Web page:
Michael Jackson Wasn't Addicted To Propofol, Expert Says

Dr. Conrad Murray's lawyers call their last two witnesses.

The involuntary manslaughter trial against former Michael Jackson doctor Conrad Murray is officially winding down, as the defense called its final two witnesses to the stand Thursday (October 27). Day 19 featured crucial testimony from addiction expert Robert Waldman and the man believed to be the defense's star witness, Dr. Paul White, a propofol expert.

The Witnesses

» Dr. Robert Waldman, addiction expert

» Dr. Paul White, anesthesiologist and propofol expert

Key Testimony

» Dr. Waldman testified that in examining the records of Jackson's use and reception of the sedative Demerol, the singer received unusually large doses of the drug and that Jackson had started to become immune to its potency. Waldman admitted, after a heated cross-examination by the prosecution, that while Jackson seemed to have a dependency on the drug, he was not addicted to it.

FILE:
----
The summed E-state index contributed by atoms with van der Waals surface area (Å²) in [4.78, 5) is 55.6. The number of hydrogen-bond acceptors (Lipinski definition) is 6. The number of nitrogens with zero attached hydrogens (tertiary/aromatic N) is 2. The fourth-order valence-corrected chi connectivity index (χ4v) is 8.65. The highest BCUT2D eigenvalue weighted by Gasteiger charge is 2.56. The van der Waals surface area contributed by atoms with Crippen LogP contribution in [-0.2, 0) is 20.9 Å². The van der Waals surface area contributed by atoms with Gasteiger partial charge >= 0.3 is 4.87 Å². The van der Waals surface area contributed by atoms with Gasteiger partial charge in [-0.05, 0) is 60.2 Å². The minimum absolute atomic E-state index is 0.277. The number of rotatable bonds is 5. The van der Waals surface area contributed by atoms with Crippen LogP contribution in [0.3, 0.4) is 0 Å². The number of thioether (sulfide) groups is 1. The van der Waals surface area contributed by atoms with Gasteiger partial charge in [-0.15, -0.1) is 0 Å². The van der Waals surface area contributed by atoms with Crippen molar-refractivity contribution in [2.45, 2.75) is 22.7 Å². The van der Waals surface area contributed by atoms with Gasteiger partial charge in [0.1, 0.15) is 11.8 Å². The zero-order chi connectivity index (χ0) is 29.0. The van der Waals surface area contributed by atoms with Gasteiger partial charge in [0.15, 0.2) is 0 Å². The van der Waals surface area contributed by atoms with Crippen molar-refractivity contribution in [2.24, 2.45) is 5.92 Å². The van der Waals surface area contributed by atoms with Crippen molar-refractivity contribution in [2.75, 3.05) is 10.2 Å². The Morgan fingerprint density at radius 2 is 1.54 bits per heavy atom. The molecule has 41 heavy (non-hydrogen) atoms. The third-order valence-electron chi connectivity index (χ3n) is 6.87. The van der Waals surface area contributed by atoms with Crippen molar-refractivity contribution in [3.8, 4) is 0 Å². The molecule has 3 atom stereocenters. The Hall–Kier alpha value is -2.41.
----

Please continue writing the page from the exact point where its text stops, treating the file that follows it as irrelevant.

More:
» At one point during cross-examination, Waldman was asked if he would consider administering a dangerous or harmful drug to a patient if the patient requested it. Waldman's response: "Absolutely."

» Dr. White kicked off the afternoon session by explaining to the court that he has been researching the use and effects of propofol since 1983, six years before it was approved by the FDA.

» When asked by the defense if he could justify administering propofol to a patient and then leaving that patient unsupervised, as Murray is said to have done, White said, "Absolutely not." He also stated that he wouldn't have expected Jackson to die from the amount of propofol Murray claimed he administered to the pop star. White is expected to take the stand again Friday when the trial resumes at 8:45 a.m. PT.

Murray has pleaded not guilty to the charge of involuntary manslaughter. He faces four years in prison and the loss of his medical license.